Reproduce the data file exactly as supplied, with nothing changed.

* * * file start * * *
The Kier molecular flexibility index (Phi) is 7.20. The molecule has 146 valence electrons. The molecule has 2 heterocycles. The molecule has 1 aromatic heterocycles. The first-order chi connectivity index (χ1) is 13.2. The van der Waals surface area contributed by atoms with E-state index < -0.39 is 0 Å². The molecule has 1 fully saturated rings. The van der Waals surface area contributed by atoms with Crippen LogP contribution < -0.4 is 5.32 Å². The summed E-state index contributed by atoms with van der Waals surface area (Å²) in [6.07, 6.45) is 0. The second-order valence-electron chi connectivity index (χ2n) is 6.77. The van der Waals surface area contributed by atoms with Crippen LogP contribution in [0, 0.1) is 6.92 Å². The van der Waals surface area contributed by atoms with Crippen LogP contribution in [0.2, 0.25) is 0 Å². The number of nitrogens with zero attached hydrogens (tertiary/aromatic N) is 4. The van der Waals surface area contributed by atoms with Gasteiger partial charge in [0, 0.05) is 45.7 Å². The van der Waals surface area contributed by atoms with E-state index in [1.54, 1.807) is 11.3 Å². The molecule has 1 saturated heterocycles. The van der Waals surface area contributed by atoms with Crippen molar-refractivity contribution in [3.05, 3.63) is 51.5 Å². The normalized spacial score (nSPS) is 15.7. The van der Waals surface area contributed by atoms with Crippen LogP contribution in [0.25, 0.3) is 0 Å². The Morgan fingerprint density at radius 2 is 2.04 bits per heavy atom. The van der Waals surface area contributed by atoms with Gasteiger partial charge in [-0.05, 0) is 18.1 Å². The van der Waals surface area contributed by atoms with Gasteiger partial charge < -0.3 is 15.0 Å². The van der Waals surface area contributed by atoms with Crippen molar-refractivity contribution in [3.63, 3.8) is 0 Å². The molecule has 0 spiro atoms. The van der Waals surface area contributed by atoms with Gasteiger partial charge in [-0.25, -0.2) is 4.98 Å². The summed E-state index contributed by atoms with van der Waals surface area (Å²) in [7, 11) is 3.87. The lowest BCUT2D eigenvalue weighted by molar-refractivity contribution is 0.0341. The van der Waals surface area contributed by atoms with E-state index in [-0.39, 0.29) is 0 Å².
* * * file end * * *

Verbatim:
The Kier molecular flexibility index (Phi) is 7.20. The molecule has 146 valence electrons. The molecule has 2 heterocycles. The molecule has 1 aromatic heterocycles. The first-order chi connectivity index (χ1) is 13.2. The van der Waals surface area contributed by atoms with E-state index < -0.39 is 0 Å². The molecule has 1 fully saturated rings. The van der Waals surface area contributed by atoms with Crippen LogP contribution < -0.4 is 5.32 Å². The summed E-state index contributed by atoms with van der Waals surface area (Å²) in [6.07, 6.45) is 0. The second-order valence-electron chi connectivity index (χ2n) is 6.77. The van der Waals surface area contributed by atoms with Crippen LogP contribution in [0, 0.1) is 6.92 Å². The van der Waals surface area contributed by atoms with Crippen LogP contribution in [0.2, 0.25) is 0 Å². The number of nitrogens with zero attached hydrogens (tertiary/aromatic N) is 4. The van der Waals surface area contributed by atoms with Gasteiger partial charge in [0, 0.05) is 45.7 Å². The van der Waals surface area contributed by atoms with E-state index in [1.54, 1.807) is 11.3 Å². The molecule has 1 saturated heterocycles. The van der Waals surface area contributed by atoms with Crippen molar-refractivity contribution in [3.05, 3.63) is 51.5 Å². The normalized spacial score (nSPS) is 15.7. The van der Waals surface area contributed by atoms with Crippen LogP contribution in [0.25, 0.3) is 0 Å². The Morgan fingerprint density at radius 2 is 2.04 bits per heavy atom. The van der Waals surface area contributed by atoms with Gasteiger partial charge in [-0.05, 0) is 18.1 Å². The van der Waals surface area contributed by atoms with Gasteiger partial charge < -0.3 is 15.0 Å². The van der Waals surface area contributed by atoms with Crippen molar-refractivity contribution in [3.63, 3.8) is 0 Å². The molecule has 0 spiro atoms. The van der Waals surface area contributed by atoms with Gasteiger partial charge in [-0.25, -0.2) is 4.98 Å². The summed E-state index contributed by atoms with van der Waals surface area (Å²) in [7, 11) is 3.87. The lowest BCUT2D eigenvalue weighted by molar-refractivity contribution is 0.0341. The van der Waals surface area contributed by atoms with E-state index in [-0.39, 0.29) is 0 Å².